So his body is most likely not getting the restoration it needs if he is seizing while asleep. A layman's view, but I know how difficult it is to function when your body is not rested despite having slept. I hope the neuro will be able to find another med or adjust the dosage he is on to manage his seizures. I cannot begin to express the relief I felt when I at last began to get the rest I needed.

Continued blessings to you & your son.
Posted by: chris1234

Re: His doc is shocked. - 07/15/11 03:59 AM

Justamom ---
good for you and your son for continuing to look for the REAL answers, it's so easy to just give up on a kid who is having issues, especially when you think, hey they're an adult now! Very impressive MOM work.
There is a woman at my work, her step son failed his last quarter of classes as a Sr., is in peril of loosing scholarships etc., because he has alcohol and likely depression issues -- the dad refuses to get him counseling or other treatment. The kid is just falling apart and the dad assumes he just needs to 'pull himself together'.
Pretty off the track story, but the idea of sticking with your child is a big issue for me, not accepting a diagnosis of 'laziness' or 'immaturity' means being willing to do a lot of hard work for your kid, but it can be so gratifying to find the RIGHT answers. Best of luck to your family in moving forward from here!
Posted by: Austin

Re: His doc is shocked. - 07/15/11 08:46 AM

Originally Posted By: chris1234
Justamom ---
There is a woman at my work, her step son failed his last quarter of classes as a Sr., is in peril of loosing scholarships etc., because he has alcohol and likely depression issues -- the dad refuses to get him counseling or other treatment. The kid is just falling apart and the dad assumes he just needs to 'pull himself together'.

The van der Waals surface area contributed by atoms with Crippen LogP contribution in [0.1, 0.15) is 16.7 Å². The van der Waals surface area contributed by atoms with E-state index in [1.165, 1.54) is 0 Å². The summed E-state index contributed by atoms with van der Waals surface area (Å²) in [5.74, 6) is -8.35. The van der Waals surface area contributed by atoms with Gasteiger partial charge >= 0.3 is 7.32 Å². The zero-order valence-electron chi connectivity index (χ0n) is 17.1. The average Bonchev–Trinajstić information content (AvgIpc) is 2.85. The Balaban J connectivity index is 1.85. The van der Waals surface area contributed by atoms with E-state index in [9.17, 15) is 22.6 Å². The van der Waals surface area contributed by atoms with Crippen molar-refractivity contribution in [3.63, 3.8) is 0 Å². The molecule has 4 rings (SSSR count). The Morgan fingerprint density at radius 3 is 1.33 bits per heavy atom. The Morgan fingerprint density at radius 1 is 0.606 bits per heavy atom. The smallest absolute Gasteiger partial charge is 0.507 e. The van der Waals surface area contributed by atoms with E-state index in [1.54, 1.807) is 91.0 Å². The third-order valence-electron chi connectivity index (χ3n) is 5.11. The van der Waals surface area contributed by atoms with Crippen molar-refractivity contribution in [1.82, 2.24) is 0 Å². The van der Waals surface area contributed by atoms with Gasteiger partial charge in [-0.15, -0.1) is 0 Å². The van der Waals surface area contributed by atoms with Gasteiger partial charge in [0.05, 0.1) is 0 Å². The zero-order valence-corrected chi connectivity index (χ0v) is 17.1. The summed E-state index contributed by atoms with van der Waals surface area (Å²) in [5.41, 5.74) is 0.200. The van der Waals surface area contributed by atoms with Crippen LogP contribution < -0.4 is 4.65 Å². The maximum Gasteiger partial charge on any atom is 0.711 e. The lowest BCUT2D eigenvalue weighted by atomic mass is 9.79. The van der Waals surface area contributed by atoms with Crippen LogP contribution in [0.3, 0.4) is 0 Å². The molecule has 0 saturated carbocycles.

BIG MISTAKE.

A very good friend's son had a lot of issues when he got to HS. They tried a lot of things then they finally went for professional help.

The kid was put on a low dose of meds and had some behavior modification therapy in his Soph Year. His Sr year he was class president, got straight A's, captain of the football team, ya ya da.

A huge switch!

If your car was missing or running bad, you'd take it in right?

A comment I heard from the dad was that the psych said these problems tend to run in families and the same thing the kid suffers from often makes the parents not bring him in. The dad has been examining his life as a result, too.

Like on here, examining your kids help you to behold yourself...
Posted by: Nik

Re: His doc is shocked. - 07/17/11 05:11 PM

Originally Posted By: JustAMom
We're getting closer to resolving his issues....

After ambulatory EEG testing, it was evident that he has complex partial seizures in his frontal lobe during his sleeping and waking phase.

He may or may not have ADHD and his neuro thought he may have had this type of activity for a while and may be a lifelong condition. His neuro was a bit surprised as he thought while he the EEG would probably report normal activity because he was already on a maintenance dosage of keppra.

I think the next step is to manage the seizures before they start to address attention issues.


Wow! I am so glad for you that you have something concrete to work with, but at the same time, how frightening it sounds.

How do you recognize a complex partial seizure? My DD has experienced occasional "fainting" or "almost fainting" spells where she is able to lay down and avoid a complete black out or a fall, but I wonder if there is a connection to that and the sleep issues and the ADD symptoms. She also mentioned something strange that happens when she is in a car where the light shining through trees or roadside structures creates a strobe effect: she has to close her eyes and is afraid of pain or dire consequences if she opens them. Would I be MSBP if I asked her doctor to evaluate her for the possibility of seizures?
Posted by: aculady